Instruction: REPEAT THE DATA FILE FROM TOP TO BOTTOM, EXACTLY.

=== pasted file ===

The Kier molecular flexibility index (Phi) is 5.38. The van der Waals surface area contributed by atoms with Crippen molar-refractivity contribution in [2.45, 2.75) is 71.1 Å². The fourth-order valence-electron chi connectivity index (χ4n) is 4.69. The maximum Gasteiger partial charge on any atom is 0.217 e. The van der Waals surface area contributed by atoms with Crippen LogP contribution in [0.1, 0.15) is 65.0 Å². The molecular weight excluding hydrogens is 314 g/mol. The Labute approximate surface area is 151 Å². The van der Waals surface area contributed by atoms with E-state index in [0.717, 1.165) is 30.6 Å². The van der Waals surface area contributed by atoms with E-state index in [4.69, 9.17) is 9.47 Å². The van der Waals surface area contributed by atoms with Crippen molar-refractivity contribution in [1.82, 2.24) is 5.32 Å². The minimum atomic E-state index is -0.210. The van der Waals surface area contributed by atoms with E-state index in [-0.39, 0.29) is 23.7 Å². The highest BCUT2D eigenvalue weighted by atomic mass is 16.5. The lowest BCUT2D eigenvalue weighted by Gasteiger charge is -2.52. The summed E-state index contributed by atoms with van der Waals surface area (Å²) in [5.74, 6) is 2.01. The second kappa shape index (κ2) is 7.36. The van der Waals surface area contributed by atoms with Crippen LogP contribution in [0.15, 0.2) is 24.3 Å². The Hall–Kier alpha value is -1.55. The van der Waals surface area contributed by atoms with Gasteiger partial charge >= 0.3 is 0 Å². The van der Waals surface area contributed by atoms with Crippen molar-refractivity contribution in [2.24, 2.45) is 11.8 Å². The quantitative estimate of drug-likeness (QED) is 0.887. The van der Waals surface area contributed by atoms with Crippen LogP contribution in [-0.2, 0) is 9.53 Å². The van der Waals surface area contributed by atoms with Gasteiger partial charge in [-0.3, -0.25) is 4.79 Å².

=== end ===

The Kier molecular flexibility index (Phi) is 5.38. The van der Waals surface area contributed by atoms with Crippen molar-refractivity contribution in [2.45, 2.75) is 71.1 Å². The fourth-order valence-electron chi connectivity index (χ4n) is 4.69. The maximum Gasteiger partial charge on any atom is 0.217 e. The van der Waals surface area contributed by atoms with Crippen LogP contribution in [0.1, 0.15) is 65.0 Å². The molecular weight excluding hydrogens is 314 g/mol. The Labute approximate surface area is 151 Å². The van der Waals surface area contributed by atoms with E-state index in [0.717, 1.165) is 30.6 Å². The van der Waals surface area contributed by atoms with E-state index in [4.69, 9.17) is 9.47 Å². The van der Waals surface area contributed by atoms with Crippen molar-refractivity contribution in [1.82, 2.24) is 5.32 Å². The minimum atomic E-state index is -0.210. The van der Waals surface area contributed by atoms with E-state index in [-0.39, 0.29) is 23.7 Å². The highest BCUT2D eigenvalue weighted by atomic mass is 16.5. The lowest BCUT2D eigenvalue weighted by Gasteiger charge is -2.52. The summed E-state index contributed by atoms with van der Waals surface area (Å²) in [5.74, 6) is 2.01. The second kappa shape index (κ2) is 7.36. The van der Waals surface area contributed by atoms with Crippen LogP contribution in [0.15, 0.2) is 24.3 Å². The Hall–Kier alpha value is -1.55. The van der Waals surface area contributed by atoms with Gasteiger partial charge >= 0.3 is 0 Å². The van der Waals surface area contributed by atoms with Crippen molar-refractivity contribution in [2.24, 2.45) is 11.8 Å². The quantitative estimate of drug-likeness (QED) is 0.887. The van der Waals surface area contributed by atoms with Crippen LogP contribution in [-0.2, 0) is 9.53 Å². The van der Waals surface area contributed by atoms with Gasteiger partial charge in [-0.3, -0.25) is 4.79 Å².